"We're playing better and better each night and doing the things we need to do to win," Sharks defenseman Douglas Murray said after Sunday's 5-1 win against Carolina. "We played very sloppy in the beginning of the year. We got wins because (goaltender Evgeni Nabokov) stood on his head. We obviously have a lot of talent on this team and we were explosive and scored four or five goals here or there. I didn't think we played very good hockey at all.
"We've started to play better. We can certainly play better, but we're playing better now."
The Sharks have allowed just four goals -- one per game -- in their last four victories. They scored eight goals in weekend defeats of Colorado and Carolina -- and got them from eight different players, including Murray. In all, 13 players had points in the two games.
One of the eight scorers was Ryane Clowe, who opened the scoring against the Avs with his first goal in 22 regular-season games -- dating back to March 5.
"I just got a pat on the back and a 'Good job' from the coach," Clowe said. "It was nice to see the other guys on the ice because they were more excited than I was."
Jovo-cop -- A lot has been expected of Ed Jovanovski since the Florida Panthers made him the No. 1 pick in the 1994 Entry Draft -- and he hasn't always delivered, At age 33, he's on his third team and has never scored more than 17 goals or 51 points in a season.
But very quietly, Jovanovski has been playing some of the best hockey of his career in helping the Phoenix Coyotes to a 9-5-0 start.
With 11 points in 14 games, he's second on the team in scoring while playing solid defense in his own zone and providing veteran leadership for a team that has a lot of new players.
"In this game, sometimes I think less is more," Jovanovski told the Coyotes' Web site. "I'm just finding spots to jump in and I've been getting a lot of power-play time, but nothing has really changed for me. I'm just being aggressive and trying to be physical and that really gets me into the game. I think that's been the biggest thing for me this year."
One boost for Jovanovski (and his teammates) has been the arrival of new coach Dave Tippett, whose very structured system seems to fit the veteran defenseman perfectly.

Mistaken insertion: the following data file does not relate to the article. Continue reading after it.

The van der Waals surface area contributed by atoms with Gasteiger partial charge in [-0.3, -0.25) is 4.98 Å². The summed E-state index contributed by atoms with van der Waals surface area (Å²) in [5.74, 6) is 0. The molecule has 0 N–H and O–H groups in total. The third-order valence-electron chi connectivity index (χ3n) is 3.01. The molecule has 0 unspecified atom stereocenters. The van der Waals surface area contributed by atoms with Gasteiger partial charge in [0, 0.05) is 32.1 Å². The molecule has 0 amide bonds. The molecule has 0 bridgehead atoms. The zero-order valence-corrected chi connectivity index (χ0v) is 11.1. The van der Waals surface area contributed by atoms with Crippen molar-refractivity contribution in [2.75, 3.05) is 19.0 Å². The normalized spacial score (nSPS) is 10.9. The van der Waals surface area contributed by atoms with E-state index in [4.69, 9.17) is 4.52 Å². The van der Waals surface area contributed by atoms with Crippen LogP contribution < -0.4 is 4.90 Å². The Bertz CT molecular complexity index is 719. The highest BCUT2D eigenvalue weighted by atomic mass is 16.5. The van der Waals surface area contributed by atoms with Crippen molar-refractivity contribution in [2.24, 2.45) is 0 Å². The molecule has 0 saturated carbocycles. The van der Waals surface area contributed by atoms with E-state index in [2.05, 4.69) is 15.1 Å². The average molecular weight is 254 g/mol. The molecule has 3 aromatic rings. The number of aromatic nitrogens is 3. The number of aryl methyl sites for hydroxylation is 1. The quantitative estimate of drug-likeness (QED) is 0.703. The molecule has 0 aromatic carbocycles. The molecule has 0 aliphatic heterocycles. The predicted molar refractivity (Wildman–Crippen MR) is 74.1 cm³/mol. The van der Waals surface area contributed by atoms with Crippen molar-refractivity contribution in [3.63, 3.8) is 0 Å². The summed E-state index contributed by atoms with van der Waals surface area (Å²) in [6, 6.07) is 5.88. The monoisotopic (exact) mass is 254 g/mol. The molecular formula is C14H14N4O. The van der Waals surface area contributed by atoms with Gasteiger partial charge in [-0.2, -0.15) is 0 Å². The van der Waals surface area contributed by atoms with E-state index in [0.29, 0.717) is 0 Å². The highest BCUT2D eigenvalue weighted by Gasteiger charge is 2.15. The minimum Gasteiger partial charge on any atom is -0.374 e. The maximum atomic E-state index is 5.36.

"Tip's been around for a long time and he's got that experience as a coach," Jovanovski said. "In his system, I think each individual on this team knows what his role is. That's always a good thing. When you've got a guy on the third or fourth line, you're not looking at him to score 20 goals. You want him to pitch in and contribute offensively, but more so you want him to play hard and make it tough on other teams, and I think that's one thing that our team has going for it right now. We've got our roles and guys are playing them and playing them well."
Jovanovski, a part of Canada's 2002 Olympic gold-medal team in Salt Lake City, would like to earn a return trip to the Games next February in Vancouver -- the second of his three NHL stops.
"Having the opportunity to play in Vancouver would be an unbelievable experience," said Jovanovski, who made the Canadian team in 2006, but had to drop out with an injury. "It's in the back of my mind and I'm doing everything possible to maybe open some eyes and see where that goes."
Full strength -- Dallas coach Marc Crawford has a pleasant problem for Wednesday's home game against Calgary -- too many healthy players. With Mike Modano and Jere Lehtinen both cleared to play after missing most of the season with injuries, Crawford had to decide who would get a sweater and who would sit.
"We will have a few decisions to make on our lineup. It is great to get the type of experience that we're getting back into our lineup with Mike Modano and Jere Lehtinen. Those guys are very excited about coming back into the lineup. You can see with our guys that there certainly is competition now, healthy competition amongst our 14 forwards, the same way there's been on our defense."
-- Dallas Stars coach Marc Crawford